wave that propagates upslope (Farell, 1984). Subsequent translations of the displaced mass results in compressional folds and thrusts at the downslope toe of the system (Alsop and Marco, 2013) as is visible in the western part of the Cliff transect, whilst the head is marked by extensional faults (Alsop and Marco, 2011) as observed in the eastern part of the Cliff transect (Fig. 2). In the present case, the material slipped downslope along a planar detachment surface (Fig. 2B) indicating a transitional movement as relatively coherent mass (Hesthammer and Fossen, 1999). Internal listric fault planes and associated roll-over structures (Fig. 2) indicate rotational movements when the displaced mass broke up on its way downslope (Hesthammer and Fossen, 1999). The chaotic sediment structures in the uppermost part of the mass-gravity deposit probably relate to a gravity flow during the final stage of mass-wasting. DS2 ends with a phase of enduring erosion of the upper slope, which caused the irregular, small-scale relief at the top of the clinoform unit in the Scala di Giocca transect (VCF7 section, Figs. 7A and B). In contrast, there are no indications for erosion at the top of the mass-gravity deposit in the Cliff transect due to a persistent deeper water environment.

5.1.3. Depositional sequence 3

Re-initiation of the shallow marine carbonate factory is documented by the rhodolith pavement and associated reef coral community, which overlie the erosional relief at the top of DS2 in the Scala di Giocca transect (VCF7 section, Figs. 7A-E). The bio-clastic rudstone between the corals (Fig. 7E) is attributed to a high-energy environment. In contrast, laminated plankton-rich marls above the mass-gravity deposit at the top of DS2 (base of SF section, Figs. 2C and 8) indicate a calm deeper water environment for the Cliff transect. The long-term CaCO3 increase on the outer slope (SF section, Fig. 9) was initiated by a reduced siliciclastic input but has been later amplified by the supply of shallow water-derived skeletal carbonate with the beginning progradation of rhodolithic cli-noforms (Fig. 8). Carbonate slopes are generally steeper than slopes of siliciclastic accumulations and steepen with height due to the principally larger grain sizes and an intensified lithification in shallow water (Schlager, 2005). Accordingly, a channel in the eastern edge of the Cliff transect documents erosion and sediment bypass in a steeper more proximal slope sector while the distal slope sector (SF section) is characterized by re-sedimentation of fine-grained, shallow water-derived bioclastic debris and a flat slope angle (4°, Fig. 2). There, the bivalve-rich facies in the planar thin-bedded unit below the thick-bedded coralline red algal cli-nobed succession (Figs. 2D and E, 6E, 8) seems typical for a distal bottomset area (Benisek et al., 2010).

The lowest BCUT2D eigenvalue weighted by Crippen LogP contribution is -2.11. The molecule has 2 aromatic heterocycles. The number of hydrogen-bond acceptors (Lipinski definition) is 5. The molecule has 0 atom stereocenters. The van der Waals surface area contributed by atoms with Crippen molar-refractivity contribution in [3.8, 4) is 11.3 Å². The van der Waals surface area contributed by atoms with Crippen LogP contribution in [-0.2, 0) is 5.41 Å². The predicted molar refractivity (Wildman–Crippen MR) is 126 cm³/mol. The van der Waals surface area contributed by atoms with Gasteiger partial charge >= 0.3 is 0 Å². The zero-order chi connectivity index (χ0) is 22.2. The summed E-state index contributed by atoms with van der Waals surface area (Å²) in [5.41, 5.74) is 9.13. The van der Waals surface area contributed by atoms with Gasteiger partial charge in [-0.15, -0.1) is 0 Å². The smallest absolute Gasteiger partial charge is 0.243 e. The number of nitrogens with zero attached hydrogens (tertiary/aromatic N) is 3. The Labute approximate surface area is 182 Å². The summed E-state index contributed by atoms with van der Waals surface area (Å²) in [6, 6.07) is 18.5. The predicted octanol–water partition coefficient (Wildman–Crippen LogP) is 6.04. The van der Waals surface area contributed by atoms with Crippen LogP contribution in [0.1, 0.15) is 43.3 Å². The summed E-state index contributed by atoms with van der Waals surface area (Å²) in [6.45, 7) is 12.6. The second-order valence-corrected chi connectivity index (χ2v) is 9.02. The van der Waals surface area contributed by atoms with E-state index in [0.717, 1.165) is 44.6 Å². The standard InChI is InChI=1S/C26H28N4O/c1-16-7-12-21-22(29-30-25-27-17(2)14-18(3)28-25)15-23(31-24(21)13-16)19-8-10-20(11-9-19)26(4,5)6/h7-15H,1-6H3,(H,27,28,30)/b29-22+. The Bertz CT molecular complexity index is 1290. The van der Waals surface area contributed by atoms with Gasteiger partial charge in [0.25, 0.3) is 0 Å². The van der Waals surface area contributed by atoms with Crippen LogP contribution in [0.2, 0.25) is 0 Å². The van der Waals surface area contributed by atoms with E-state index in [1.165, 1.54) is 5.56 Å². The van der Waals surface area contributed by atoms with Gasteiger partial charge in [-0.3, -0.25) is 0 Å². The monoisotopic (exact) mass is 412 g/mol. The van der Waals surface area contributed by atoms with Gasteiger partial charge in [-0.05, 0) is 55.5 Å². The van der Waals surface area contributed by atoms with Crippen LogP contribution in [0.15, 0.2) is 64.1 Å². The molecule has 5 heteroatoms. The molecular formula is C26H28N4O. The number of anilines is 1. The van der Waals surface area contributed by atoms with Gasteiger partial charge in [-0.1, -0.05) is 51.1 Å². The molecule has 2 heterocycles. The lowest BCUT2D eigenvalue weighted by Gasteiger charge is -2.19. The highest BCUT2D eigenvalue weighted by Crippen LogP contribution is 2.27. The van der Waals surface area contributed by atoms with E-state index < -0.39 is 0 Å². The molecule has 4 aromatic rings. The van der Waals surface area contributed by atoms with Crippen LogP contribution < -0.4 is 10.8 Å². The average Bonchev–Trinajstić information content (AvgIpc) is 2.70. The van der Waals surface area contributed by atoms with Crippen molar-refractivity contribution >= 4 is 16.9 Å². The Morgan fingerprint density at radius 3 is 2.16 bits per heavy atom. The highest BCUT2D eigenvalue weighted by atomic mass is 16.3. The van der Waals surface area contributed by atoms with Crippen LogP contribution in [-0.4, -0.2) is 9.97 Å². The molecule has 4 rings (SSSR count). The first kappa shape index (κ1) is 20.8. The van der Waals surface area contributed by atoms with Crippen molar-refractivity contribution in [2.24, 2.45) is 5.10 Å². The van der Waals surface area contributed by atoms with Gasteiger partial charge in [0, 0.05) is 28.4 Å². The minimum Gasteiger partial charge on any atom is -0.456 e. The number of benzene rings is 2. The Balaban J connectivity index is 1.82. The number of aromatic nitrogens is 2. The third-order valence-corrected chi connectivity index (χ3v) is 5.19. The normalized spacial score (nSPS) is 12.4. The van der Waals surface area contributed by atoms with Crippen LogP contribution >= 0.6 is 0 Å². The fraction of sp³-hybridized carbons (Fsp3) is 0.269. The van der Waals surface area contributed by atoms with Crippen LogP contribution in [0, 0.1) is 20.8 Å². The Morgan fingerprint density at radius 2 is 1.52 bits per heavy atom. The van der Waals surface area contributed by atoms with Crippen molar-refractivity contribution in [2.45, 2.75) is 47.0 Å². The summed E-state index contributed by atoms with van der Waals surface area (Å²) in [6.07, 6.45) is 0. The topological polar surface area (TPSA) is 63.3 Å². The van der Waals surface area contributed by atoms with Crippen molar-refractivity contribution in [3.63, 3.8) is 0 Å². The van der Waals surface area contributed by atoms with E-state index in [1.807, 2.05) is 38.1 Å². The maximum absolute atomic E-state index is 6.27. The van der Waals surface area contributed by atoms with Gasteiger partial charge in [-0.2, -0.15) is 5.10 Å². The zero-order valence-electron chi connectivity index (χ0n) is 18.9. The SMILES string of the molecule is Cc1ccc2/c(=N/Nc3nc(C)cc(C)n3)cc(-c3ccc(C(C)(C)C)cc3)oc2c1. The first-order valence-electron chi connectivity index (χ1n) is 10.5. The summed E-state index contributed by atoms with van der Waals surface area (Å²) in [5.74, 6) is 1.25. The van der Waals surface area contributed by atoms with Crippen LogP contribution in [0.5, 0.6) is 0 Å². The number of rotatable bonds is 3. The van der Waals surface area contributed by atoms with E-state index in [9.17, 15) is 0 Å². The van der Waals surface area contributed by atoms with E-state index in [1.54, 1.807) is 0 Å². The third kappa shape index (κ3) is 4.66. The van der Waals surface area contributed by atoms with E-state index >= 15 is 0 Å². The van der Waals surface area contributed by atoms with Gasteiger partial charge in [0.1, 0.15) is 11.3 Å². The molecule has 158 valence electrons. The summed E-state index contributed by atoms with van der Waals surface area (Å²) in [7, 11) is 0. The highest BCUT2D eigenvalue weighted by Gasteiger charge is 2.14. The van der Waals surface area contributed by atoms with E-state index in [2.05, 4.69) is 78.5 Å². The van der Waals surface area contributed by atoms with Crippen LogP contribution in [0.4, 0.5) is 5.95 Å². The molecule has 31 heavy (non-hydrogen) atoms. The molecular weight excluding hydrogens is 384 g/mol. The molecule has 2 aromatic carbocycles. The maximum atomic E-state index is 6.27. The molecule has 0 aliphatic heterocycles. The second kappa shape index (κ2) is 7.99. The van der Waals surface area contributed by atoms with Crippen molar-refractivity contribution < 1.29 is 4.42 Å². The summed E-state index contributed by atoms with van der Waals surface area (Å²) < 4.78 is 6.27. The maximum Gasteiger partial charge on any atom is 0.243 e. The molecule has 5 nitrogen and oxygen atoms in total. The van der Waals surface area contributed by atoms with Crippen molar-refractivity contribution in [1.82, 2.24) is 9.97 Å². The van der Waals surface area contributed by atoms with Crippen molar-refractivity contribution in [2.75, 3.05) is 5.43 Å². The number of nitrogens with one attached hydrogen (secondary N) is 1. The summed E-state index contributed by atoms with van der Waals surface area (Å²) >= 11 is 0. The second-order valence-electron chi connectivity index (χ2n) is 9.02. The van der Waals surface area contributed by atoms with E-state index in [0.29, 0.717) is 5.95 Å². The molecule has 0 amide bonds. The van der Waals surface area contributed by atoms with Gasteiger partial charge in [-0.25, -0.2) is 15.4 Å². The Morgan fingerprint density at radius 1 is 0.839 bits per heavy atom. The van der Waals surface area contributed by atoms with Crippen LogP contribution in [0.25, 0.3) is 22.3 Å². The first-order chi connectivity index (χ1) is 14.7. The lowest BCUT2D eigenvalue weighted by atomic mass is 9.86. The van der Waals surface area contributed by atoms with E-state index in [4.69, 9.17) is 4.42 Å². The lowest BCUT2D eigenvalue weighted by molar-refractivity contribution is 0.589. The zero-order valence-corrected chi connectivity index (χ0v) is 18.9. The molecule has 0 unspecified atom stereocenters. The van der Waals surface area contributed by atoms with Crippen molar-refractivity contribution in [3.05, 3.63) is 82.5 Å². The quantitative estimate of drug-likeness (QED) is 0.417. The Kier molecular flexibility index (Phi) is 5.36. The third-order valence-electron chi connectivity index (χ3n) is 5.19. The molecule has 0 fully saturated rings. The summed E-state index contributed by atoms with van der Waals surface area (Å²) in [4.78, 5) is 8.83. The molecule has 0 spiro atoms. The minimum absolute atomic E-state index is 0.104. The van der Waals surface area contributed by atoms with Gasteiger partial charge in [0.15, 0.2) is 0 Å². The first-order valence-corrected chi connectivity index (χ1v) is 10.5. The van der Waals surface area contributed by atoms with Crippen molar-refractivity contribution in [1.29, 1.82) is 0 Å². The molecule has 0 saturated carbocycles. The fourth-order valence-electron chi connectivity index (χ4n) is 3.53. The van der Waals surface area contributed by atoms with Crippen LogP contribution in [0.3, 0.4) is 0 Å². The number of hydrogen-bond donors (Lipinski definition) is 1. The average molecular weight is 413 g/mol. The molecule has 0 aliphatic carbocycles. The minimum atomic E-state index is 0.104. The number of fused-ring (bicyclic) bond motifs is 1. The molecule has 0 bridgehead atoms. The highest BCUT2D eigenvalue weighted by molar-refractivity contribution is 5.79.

5.2. Geochemical and geophysical proxy trends as environmental indicators